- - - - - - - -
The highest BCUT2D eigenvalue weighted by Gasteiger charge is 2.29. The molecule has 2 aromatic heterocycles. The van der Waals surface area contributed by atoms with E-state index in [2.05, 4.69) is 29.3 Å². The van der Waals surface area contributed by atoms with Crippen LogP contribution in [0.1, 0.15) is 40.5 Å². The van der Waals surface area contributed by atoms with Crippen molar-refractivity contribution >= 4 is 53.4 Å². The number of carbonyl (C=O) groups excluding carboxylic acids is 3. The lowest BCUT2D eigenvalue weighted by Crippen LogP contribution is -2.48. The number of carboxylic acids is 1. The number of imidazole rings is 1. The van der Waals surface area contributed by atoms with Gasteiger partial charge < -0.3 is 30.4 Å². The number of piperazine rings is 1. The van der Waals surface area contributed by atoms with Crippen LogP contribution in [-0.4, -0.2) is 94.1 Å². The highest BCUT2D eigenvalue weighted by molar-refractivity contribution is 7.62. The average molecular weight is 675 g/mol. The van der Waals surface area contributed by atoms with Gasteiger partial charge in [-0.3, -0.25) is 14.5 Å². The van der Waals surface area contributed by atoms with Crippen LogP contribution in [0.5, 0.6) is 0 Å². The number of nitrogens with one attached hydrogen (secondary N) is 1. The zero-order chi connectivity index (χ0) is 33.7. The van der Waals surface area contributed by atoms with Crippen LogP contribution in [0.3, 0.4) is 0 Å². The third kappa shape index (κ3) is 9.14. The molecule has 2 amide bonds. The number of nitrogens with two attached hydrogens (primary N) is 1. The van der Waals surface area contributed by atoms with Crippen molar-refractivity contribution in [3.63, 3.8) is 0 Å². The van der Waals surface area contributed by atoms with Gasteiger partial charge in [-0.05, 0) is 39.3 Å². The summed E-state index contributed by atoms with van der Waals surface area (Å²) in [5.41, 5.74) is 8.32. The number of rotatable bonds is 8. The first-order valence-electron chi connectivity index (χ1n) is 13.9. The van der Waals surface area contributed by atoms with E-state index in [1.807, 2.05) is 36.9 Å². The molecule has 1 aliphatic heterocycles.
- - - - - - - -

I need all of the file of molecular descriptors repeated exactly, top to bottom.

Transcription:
The highest BCUT2D eigenvalue weighted by Gasteiger charge is 2.29. The molecule has 2 aromatic heterocycles. The van der Waals surface area contributed by atoms with E-state index in [2.05, 4.69) is 29.3 Å². The van der Waals surface area contributed by atoms with Crippen LogP contribution in [0.1, 0.15) is 40.5 Å². The van der Waals surface area contributed by atoms with Crippen molar-refractivity contribution >= 4 is 53.4 Å². The number of carbonyl (C=O) groups excluding carboxylic acids is 3. The lowest BCUT2D eigenvalue weighted by Crippen LogP contribution is -2.48. The number of carboxylic acids is 1. The number of imidazole rings is 1. The van der Waals surface area contributed by atoms with Gasteiger partial charge < -0.3 is 30.4 Å². The number of piperazine rings is 1. The van der Waals surface area contributed by atoms with Crippen LogP contribution in [-0.4, -0.2) is 94.1 Å². The highest BCUT2D eigenvalue weighted by molar-refractivity contribution is 7.62. The average molecular weight is 675 g/mol. The van der Waals surface area contributed by atoms with Gasteiger partial charge in [-0.3, -0.25) is 14.5 Å². The van der Waals surface area contributed by atoms with Crippen LogP contribution in [0.5, 0.6) is 0 Å². The number of nitrogens with one attached hydrogen (secondary N) is 1. The zero-order chi connectivity index (χ0) is 33.7. The van der Waals surface area contributed by atoms with Crippen LogP contribution in [0.3, 0.4) is 0 Å². The third kappa shape index (κ3) is 9.14. The molecule has 2 amide bonds. The number of nitrogens with two attached hydrogens (primary N) is 1. The van der Waals surface area contributed by atoms with Crippen molar-refractivity contribution in [3.63, 3.8) is 0 Å². The van der Waals surface area contributed by atoms with Gasteiger partial charge in [-0.05, 0) is 39.3 Å². The summed E-state index contributed by atoms with van der Waals surface area (Å²) in [5.41, 5.74) is 8.32. The number of rotatable bonds is 8. The first-order valence-electron chi connectivity index (χ1n) is 13.9. The van der Waals surface area contributed by atoms with E-state index in [1.807, 2.05) is 36.9 Å². The molecule has 1 aliphatic heterocycles.